According to the Fawcett Society poll, 58% of women and 54% of men fear being offered a lower pay when employers ask about their salary history. End Salary History is a joint campaign by the Recruitment and Employment Confederation (REC) and the Fawcett Society to call on employers to stop asking candidates how much they were paid in their last jobs. The campaign advocates that ‘basing salary offers on previous income…bakes in gender, race and disability inequality and perpetuates existing pay gaps.’
The Fawcett Society report mentions 21 US states or governments that have already banned salary history questions to some degree.
Salary history questions are aimed at managing the expectations of both applicants as well as employers and to determine the right role and level to place a candidate within an organisation. However, asking salary history questions can often be counterproductive.
Those who have been underpaid in their previous jobs risk facing an unconscious bias from future recruiters who may ‘peg’ them at the same pay scale, preventing them from getting the pay rise they deserve. This is particularly true for women returners facing other biases like the career gap penalty. The penalty can range from these women being hired for lower skill roles to outright rejection. According to a study by PWC, three out of five women returning to the workforce will move to a lower skill role. A lower skill role immediately reduces their earnings by a third. Having to disclose their previous salary information can be detrimental to their careers and this in turn perpetuates gender pay gaps.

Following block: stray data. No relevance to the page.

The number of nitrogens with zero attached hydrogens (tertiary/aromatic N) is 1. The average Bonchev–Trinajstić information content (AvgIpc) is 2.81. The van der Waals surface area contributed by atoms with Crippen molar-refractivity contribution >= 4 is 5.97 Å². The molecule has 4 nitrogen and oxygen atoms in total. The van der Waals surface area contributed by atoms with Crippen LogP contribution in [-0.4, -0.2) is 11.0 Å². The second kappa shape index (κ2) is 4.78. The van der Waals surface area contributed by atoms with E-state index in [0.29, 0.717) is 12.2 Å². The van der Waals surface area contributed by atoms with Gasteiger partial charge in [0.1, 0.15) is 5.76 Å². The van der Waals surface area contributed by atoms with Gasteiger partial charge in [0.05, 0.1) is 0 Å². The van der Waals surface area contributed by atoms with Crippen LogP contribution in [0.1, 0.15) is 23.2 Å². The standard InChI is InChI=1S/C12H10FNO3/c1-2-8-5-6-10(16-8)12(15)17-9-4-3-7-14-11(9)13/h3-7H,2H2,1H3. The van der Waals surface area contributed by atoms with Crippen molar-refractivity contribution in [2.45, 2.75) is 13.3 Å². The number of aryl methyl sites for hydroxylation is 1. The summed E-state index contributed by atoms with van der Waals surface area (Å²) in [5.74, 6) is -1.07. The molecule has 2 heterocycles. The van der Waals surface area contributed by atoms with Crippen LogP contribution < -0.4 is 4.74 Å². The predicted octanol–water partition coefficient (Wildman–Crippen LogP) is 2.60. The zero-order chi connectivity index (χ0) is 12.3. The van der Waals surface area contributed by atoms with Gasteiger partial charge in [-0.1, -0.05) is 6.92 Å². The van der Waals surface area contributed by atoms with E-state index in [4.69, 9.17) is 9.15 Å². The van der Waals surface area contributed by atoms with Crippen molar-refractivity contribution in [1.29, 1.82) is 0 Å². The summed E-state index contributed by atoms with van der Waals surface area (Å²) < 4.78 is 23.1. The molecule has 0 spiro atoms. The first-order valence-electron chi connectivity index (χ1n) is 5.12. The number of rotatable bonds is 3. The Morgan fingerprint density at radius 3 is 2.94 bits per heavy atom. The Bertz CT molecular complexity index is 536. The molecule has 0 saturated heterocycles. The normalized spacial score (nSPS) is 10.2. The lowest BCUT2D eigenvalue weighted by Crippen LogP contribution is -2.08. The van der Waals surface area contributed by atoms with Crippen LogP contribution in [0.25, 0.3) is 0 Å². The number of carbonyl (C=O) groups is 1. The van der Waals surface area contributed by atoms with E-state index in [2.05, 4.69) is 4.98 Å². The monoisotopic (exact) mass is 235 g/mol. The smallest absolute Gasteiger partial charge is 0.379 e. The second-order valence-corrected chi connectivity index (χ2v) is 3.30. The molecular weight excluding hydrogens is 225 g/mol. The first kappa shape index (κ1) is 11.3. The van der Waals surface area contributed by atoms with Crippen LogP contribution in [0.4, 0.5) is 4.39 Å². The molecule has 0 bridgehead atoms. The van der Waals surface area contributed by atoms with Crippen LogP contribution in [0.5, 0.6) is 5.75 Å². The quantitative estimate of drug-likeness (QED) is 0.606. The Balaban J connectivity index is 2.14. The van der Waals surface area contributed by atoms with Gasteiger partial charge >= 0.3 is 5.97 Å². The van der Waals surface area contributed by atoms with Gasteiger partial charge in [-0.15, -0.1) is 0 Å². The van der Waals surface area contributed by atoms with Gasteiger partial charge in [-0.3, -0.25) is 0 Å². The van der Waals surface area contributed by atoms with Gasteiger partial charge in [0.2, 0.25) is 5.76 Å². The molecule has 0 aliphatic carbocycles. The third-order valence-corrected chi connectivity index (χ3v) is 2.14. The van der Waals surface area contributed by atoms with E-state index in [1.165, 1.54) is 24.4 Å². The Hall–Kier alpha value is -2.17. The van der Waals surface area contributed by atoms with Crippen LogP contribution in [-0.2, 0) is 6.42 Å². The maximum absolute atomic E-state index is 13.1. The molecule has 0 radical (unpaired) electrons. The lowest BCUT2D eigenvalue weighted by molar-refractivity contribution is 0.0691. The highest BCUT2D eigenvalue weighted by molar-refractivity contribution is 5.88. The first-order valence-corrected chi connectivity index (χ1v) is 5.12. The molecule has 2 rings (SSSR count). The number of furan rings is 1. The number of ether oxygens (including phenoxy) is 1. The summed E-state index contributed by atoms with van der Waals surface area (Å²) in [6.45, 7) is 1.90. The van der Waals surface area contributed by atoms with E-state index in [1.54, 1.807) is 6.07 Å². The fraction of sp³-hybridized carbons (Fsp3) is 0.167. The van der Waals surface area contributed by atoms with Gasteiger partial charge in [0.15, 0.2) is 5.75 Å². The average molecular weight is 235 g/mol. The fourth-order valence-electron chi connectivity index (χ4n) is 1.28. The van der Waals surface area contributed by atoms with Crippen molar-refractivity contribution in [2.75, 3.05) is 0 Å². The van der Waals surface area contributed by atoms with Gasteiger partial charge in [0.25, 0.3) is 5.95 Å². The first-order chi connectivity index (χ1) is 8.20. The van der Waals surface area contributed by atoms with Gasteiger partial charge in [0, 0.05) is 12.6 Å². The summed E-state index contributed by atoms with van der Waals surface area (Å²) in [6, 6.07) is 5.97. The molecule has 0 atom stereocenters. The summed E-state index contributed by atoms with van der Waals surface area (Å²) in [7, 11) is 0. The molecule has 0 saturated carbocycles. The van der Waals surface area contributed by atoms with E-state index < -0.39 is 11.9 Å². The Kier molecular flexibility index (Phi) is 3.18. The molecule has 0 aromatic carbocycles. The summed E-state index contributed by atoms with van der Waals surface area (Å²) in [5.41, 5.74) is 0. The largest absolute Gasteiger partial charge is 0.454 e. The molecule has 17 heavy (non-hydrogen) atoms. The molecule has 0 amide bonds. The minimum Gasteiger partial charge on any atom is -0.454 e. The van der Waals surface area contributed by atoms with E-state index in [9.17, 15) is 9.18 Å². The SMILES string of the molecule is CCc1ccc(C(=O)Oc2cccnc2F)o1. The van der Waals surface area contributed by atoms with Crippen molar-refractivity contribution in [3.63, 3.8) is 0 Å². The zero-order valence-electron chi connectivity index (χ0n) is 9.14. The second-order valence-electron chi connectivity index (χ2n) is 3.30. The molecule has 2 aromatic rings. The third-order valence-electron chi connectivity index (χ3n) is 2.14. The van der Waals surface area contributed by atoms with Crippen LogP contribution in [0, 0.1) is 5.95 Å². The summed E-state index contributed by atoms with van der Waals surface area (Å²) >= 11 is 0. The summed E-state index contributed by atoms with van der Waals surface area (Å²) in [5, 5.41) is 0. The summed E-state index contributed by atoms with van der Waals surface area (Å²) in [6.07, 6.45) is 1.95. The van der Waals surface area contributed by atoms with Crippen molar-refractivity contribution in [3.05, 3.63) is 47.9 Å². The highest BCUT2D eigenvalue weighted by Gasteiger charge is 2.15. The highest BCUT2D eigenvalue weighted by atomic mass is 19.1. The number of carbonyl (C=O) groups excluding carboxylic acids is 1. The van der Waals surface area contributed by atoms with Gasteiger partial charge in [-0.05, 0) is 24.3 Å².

Promoting pay transparency
The second part of the government initiative is to promote better pay transparency by publishing salary details in job adverts. According to a LinkedIn survey of 450 members responding to a sample job advert, 61% found compensation information to be the most helpful. This is backed by a survey by Jobsite that has found a 25- 30% drop in candidates when a job ad doesn’t mention salary information.